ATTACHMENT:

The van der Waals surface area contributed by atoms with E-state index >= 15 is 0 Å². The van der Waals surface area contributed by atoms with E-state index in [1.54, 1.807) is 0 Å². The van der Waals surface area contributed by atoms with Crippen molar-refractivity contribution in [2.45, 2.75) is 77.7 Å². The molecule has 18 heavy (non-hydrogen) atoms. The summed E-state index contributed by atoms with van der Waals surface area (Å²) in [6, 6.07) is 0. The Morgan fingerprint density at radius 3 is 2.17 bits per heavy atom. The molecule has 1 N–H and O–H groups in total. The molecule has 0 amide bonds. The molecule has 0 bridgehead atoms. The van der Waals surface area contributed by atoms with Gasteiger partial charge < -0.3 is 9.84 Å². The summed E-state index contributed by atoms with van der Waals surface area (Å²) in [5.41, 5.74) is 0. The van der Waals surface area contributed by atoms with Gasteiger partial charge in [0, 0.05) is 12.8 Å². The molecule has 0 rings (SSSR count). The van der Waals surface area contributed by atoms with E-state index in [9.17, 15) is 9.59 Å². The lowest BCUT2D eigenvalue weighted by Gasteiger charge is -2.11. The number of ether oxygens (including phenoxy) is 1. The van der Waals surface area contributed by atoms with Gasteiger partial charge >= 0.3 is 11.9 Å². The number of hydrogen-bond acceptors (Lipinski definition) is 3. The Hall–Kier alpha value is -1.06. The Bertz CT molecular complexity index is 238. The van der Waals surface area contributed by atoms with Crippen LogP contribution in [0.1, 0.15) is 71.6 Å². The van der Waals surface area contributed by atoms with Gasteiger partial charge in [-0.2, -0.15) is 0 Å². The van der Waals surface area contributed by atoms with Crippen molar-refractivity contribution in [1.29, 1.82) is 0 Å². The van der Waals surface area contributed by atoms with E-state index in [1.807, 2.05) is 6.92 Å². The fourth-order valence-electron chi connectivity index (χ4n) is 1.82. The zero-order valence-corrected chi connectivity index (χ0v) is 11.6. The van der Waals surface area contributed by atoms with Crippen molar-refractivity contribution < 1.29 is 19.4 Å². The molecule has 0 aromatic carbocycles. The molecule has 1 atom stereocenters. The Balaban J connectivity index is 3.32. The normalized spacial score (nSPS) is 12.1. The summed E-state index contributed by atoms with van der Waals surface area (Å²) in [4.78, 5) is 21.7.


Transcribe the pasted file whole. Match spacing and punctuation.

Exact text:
The van der Waals surface area contributed by atoms with E-state index >= 15 is 0 Å². The van der Waals surface area contributed by atoms with E-state index in [1.54, 1.807) is 0 Å². The van der Waals surface area contributed by atoms with Crippen molar-refractivity contribution in [2.45, 2.75) is 77.7 Å². The molecule has 18 heavy (non-hydrogen) atoms. The summed E-state index contributed by atoms with van der Waals surface area (Å²) in [6, 6.07) is 0. The Morgan fingerprint density at radius 3 is 2.17 bits per heavy atom. The molecule has 1 N–H and O–H groups in total. The molecule has 0 amide bonds. The molecule has 0 bridgehead atoms. The van der Waals surface area contributed by atoms with Gasteiger partial charge < -0.3 is 9.84 Å². The summed E-state index contributed by atoms with van der Waals surface area (Å²) in [5.41, 5.74) is 0. The van der Waals surface area contributed by atoms with Gasteiger partial charge in [0, 0.05) is 12.8 Å². The molecule has 0 rings (SSSR count). The van der Waals surface area contributed by atoms with E-state index in [9.17, 15) is 9.59 Å². The lowest BCUT2D eigenvalue weighted by Gasteiger charge is -2.11. The number of ether oxygens (including phenoxy) is 1. The van der Waals surface area contributed by atoms with Gasteiger partial charge >= 0.3 is 11.9 Å². The number of hydrogen-bond acceptors (Lipinski definition) is 3. The Hall–Kier alpha value is -1.06. The Bertz CT molecular complexity index is 238. The van der Waals surface area contributed by atoms with Crippen LogP contribution in [0.1, 0.15) is 71.6 Å². The van der Waals surface area contributed by atoms with Gasteiger partial charge in [-0.2, -0.15) is 0 Å². The van der Waals surface area contributed by atoms with Crippen molar-refractivity contribution in [1.29, 1.82) is 0 Å². The van der Waals surface area contributed by atoms with E-state index in [1.807, 2.05) is 6.92 Å². The fourth-order valence-electron chi connectivity index (χ4n) is 1.82. The zero-order valence-corrected chi connectivity index (χ0v) is 11.6. The van der Waals surface area contributed by atoms with Crippen molar-refractivity contribution < 1.29 is 19.4 Å². The molecule has 0 aromatic carbocycles. The molecule has 1 atom stereocenters. The Balaban J connectivity index is 3.32. The normalized spacial score (nSPS) is 12.1. The summed E-state index contributed by atoms with van der Waals surface area (Å²) in [4.78, 5) is 21.7.